IN THE KNOW: Allora and District Historical Society member Trevor Neale shared some of his favourite town tragedies.
IN THE KNOW: Allora and District Historical Society member Trevor Neale shared some of his favourite town tragedies. Chris Lines

HORRIBLE HISTORIES: Recalling Allora's bleakest tales

THE brightest spots of the "best little town on the Downs” will be celebrated during the town's 150th anniversary this weekend but Allora's history has also had its fair share of unfortunate moments.

Allora and District Historical Society member Trevor Neale recalled the town's bleakest tales, from drownings to bankruptcy.

The first European family who lived in the area in 1841 belonged to Scottish sheep trader Neil Ross who owned a property in Goomburra Station with his three daughters and son.

All was well until an encounter with the indigenous people in the Dawson Valley.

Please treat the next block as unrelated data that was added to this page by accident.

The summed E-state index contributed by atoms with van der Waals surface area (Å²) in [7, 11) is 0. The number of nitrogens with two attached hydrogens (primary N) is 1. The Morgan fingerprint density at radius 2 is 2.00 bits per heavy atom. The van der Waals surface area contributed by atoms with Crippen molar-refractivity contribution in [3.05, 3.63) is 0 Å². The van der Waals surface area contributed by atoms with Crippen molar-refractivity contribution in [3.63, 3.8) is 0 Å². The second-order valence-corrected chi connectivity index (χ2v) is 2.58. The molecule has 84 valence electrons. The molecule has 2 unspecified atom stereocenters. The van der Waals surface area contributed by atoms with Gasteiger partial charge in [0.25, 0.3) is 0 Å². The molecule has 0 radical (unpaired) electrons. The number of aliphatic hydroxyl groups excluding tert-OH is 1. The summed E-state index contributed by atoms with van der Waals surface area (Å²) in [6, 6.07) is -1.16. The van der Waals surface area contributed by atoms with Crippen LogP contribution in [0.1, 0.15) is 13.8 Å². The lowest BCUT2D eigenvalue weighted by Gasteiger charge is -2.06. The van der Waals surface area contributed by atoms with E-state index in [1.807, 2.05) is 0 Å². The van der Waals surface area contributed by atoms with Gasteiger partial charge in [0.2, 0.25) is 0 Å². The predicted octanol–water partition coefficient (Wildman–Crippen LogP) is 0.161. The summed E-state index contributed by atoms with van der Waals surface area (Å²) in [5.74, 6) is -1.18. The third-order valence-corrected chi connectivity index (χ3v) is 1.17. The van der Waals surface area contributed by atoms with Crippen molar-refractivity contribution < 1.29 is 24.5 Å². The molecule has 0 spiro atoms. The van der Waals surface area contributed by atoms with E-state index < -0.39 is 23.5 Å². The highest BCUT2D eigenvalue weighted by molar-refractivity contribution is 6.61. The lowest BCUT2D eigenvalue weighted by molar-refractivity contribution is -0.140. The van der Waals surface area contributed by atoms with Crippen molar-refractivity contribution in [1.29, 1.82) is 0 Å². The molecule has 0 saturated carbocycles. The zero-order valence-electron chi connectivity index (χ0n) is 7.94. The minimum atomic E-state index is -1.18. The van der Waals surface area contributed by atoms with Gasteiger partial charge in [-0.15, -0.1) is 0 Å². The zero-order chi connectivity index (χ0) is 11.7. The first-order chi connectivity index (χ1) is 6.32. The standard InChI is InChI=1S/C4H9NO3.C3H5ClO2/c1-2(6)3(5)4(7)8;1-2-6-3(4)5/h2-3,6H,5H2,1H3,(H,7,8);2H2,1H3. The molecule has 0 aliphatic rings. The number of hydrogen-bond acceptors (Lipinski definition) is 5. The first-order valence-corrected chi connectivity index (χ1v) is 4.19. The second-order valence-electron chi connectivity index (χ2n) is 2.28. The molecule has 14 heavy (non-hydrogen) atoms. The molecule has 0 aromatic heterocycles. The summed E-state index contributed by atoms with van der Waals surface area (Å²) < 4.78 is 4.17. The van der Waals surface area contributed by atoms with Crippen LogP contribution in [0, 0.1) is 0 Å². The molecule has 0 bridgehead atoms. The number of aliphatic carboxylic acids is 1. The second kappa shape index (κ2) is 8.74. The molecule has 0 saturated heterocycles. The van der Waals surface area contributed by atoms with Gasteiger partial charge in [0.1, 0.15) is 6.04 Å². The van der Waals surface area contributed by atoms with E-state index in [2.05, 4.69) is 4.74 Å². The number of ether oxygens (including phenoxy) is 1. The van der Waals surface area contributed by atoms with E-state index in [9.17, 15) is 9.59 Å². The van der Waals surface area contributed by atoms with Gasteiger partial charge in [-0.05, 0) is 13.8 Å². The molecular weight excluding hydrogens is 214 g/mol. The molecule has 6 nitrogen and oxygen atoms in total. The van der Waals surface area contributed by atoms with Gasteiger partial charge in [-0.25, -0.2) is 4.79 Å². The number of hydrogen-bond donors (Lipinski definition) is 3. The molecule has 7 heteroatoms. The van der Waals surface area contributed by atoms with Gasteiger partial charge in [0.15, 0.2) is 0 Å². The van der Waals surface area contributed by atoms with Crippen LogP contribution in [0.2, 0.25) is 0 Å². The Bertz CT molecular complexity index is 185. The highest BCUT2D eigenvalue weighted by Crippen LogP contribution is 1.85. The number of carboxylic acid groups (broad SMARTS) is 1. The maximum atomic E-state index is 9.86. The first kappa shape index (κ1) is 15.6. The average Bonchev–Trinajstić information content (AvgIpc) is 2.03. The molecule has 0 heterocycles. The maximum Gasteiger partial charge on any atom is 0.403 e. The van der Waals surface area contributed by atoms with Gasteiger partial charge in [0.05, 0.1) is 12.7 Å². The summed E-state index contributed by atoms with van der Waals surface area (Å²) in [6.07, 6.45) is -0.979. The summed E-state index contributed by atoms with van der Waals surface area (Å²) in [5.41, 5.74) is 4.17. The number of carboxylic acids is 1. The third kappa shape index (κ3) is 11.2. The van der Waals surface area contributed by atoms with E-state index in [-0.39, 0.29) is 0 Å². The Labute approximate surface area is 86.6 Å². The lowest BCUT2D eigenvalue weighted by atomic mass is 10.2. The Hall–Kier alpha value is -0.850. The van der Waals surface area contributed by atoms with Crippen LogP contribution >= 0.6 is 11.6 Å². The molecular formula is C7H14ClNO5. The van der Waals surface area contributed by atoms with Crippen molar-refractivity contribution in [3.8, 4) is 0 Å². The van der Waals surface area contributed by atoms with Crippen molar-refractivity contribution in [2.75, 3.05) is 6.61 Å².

"His son was killed by a spear as he collected the horses in the morning,” Mr Neale said.

In 1858 George Downs was transporting settlers to Toowoomba when he camped overnight at Dalrymple creek.

When his horse fell into the water Mr Downs attempted to retrieve it but drowned.

He became the first European to be buried in Allora, next to the creek.

The town's first licensed businessman, William Jubb, would have his life eventually topple around him.

"Mr Jubb originally owned a blacksmith store and inn in the area but eventually took over a small hotel near the Spicer's Gap,” Mr Neale said.

"After being falsely imprisoned for assault, losing the hotel to a nasty land dispute, being robbed by prostitutes in Parramatta and his wife dying on the way to Ipswich Hospital, Mr Jubb would end up in an asylum where he died.”

A proprietor of the first hotel in the town, the Dalrymple Hotel, Martin Roggenkamp, lost his clientele to a simple traffic measure.

"After they built a bridge over the Dalrymple Creek, the most popular street went from being Drayton St to Herbert St and Mr Roggenkamp would eventually go bankrupt in 1868,” Mr Neale said.

Mr Neale's exhibitions capturing the town's timeline and policing history will be shown in the Old Shire Hall on Saturday and Sunday.



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